Various wanderings around Hare Hill3rd October 2017
Casting my mind back to a time when I often walked home through the fields from my workplace, which then was out in the countryside, at the end of a working day reminds me that I often passed between the National Trust properties of Alderley Edge (the sandstone escarpment, not the village of the same name that once might have been called Chorley) and of Hare Hill. Even so, I hardly stepped inside of its boundaries until a visit made by bicycle in October 2011. Until then, the closest to doing so had been an after work incursion during an extended cycle home and I have passed the place on many a commute to work too.
Until I found the relevant entry on here, I would not have realised that I undertook there trots around both Alderley Edge and Hare Hill in twelve months. The first of these was spoilt by a nip from a terrier in a leg that resulted in a trip to the local A&E department for sake of safety. For some reason, the original account played down the story of my phoning the NHS helpline and the need to spend several hours awaiting the consultation that resulted in a tetanus booster injection and the prescription of a course of antibiotics as a precaution. Nothing more came of the altercation though it did nothing to reduce my wariness of unleashed dogs.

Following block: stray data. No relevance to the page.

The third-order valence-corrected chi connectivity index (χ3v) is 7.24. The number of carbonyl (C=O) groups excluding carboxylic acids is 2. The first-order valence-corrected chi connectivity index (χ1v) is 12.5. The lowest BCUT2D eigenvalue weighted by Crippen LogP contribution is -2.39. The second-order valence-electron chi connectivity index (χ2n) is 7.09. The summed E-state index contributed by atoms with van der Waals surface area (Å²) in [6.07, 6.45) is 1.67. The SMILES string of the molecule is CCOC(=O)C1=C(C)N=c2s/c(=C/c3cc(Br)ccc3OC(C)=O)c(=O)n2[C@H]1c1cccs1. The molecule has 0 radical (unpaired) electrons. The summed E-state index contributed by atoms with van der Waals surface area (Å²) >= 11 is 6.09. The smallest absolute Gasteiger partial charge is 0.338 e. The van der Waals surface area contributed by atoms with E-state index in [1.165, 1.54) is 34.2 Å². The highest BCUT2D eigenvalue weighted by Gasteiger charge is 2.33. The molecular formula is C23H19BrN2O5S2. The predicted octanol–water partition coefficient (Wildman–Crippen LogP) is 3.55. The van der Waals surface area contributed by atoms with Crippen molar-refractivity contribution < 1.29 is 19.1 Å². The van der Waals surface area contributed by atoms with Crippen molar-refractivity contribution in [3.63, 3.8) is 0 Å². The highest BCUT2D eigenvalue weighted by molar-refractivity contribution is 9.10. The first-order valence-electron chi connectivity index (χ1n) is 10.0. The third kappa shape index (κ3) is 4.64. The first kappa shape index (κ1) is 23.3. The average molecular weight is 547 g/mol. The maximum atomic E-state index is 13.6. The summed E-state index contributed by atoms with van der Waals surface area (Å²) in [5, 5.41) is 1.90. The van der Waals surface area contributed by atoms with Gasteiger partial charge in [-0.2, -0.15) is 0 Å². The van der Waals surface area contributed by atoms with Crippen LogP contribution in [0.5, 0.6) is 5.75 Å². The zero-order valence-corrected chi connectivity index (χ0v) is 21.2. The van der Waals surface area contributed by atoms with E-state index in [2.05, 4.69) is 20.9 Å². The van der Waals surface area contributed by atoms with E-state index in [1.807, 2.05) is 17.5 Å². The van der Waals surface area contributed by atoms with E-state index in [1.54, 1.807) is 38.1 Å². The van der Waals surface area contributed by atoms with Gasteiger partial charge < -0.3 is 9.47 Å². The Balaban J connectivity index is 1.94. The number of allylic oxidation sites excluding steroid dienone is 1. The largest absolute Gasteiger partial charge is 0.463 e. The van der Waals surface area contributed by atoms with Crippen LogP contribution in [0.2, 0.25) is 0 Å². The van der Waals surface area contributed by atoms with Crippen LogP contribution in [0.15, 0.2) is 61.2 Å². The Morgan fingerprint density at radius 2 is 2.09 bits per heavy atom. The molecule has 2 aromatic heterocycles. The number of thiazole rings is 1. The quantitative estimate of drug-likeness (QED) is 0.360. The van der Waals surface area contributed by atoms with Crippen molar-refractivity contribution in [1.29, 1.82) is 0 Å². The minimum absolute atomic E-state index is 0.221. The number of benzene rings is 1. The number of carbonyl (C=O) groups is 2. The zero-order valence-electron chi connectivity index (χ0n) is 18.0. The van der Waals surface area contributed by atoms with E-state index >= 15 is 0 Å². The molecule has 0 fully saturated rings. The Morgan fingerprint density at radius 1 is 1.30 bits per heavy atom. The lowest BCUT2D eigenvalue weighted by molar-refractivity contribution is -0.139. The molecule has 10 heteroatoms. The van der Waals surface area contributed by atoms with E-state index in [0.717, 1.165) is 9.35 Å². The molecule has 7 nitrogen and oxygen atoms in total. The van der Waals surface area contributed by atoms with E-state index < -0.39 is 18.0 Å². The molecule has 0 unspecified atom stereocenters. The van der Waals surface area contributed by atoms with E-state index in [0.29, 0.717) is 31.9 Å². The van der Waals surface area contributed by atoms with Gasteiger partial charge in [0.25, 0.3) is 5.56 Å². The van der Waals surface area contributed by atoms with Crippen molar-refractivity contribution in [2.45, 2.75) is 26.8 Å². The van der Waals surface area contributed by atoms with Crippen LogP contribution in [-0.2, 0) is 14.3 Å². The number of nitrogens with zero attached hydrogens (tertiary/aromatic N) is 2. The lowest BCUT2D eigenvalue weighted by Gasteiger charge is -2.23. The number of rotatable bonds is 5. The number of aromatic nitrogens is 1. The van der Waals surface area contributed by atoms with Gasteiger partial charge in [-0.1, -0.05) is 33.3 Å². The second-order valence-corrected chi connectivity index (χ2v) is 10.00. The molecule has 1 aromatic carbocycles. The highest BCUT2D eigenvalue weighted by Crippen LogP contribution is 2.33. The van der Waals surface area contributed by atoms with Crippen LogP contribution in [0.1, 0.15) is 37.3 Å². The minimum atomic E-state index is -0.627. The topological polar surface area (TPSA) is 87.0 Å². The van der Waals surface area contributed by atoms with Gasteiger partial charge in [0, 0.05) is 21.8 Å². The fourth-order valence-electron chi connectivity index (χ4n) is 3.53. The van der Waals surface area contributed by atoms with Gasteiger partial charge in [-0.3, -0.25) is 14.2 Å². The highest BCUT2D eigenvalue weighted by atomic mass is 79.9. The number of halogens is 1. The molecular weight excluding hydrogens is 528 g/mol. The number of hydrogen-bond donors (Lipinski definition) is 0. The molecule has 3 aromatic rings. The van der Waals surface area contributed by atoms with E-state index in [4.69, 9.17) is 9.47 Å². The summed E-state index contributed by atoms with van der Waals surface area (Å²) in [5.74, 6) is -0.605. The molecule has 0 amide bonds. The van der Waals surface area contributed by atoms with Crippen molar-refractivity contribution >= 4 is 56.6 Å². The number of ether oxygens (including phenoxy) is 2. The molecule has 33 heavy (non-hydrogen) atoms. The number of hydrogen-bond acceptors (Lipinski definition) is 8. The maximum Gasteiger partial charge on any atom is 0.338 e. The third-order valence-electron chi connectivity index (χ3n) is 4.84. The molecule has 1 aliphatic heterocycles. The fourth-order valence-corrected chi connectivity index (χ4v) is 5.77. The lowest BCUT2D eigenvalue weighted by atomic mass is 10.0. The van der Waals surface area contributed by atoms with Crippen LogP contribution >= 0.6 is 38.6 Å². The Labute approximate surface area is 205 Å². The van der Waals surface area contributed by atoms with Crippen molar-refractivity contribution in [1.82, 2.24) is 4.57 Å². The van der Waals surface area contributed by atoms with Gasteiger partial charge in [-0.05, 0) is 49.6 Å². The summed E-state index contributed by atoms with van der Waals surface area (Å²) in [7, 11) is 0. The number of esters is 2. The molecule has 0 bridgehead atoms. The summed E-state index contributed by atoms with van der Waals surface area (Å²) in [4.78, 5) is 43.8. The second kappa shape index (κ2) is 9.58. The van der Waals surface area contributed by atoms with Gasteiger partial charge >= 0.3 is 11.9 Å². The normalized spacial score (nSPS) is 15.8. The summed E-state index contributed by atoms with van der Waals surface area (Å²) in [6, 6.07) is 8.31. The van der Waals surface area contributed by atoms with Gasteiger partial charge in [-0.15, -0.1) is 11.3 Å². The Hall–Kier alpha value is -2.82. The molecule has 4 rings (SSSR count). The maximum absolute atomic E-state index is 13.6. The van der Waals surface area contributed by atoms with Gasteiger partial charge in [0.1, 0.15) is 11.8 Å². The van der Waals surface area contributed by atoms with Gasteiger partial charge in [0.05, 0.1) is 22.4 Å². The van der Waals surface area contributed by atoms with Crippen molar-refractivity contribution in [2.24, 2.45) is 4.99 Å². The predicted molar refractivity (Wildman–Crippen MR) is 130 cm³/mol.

All that happened on the first Sunday of May 2014 and it was to take until September of the same year before I embarked on hike from the village of Alderley Edge back home in an effort to exorcise memories of the previous encounter. That was not nearly as sunny as I would have liked and there was a reprise the following April when I found both sunshine and signs warning of the need to control dogs. Since then, the affect concessionary path now is out of use during the winter when Hare Hill is not open to the public.
Unlike the ill-fated first circular stroll, the September 2014 was a linear affair. It also replaced other aborted plans for what I had in mind for Wales needed to be postponed. Instead, I headed to Alderley Edge in the middle of that Saturday and spent the afternoon walking from there back home.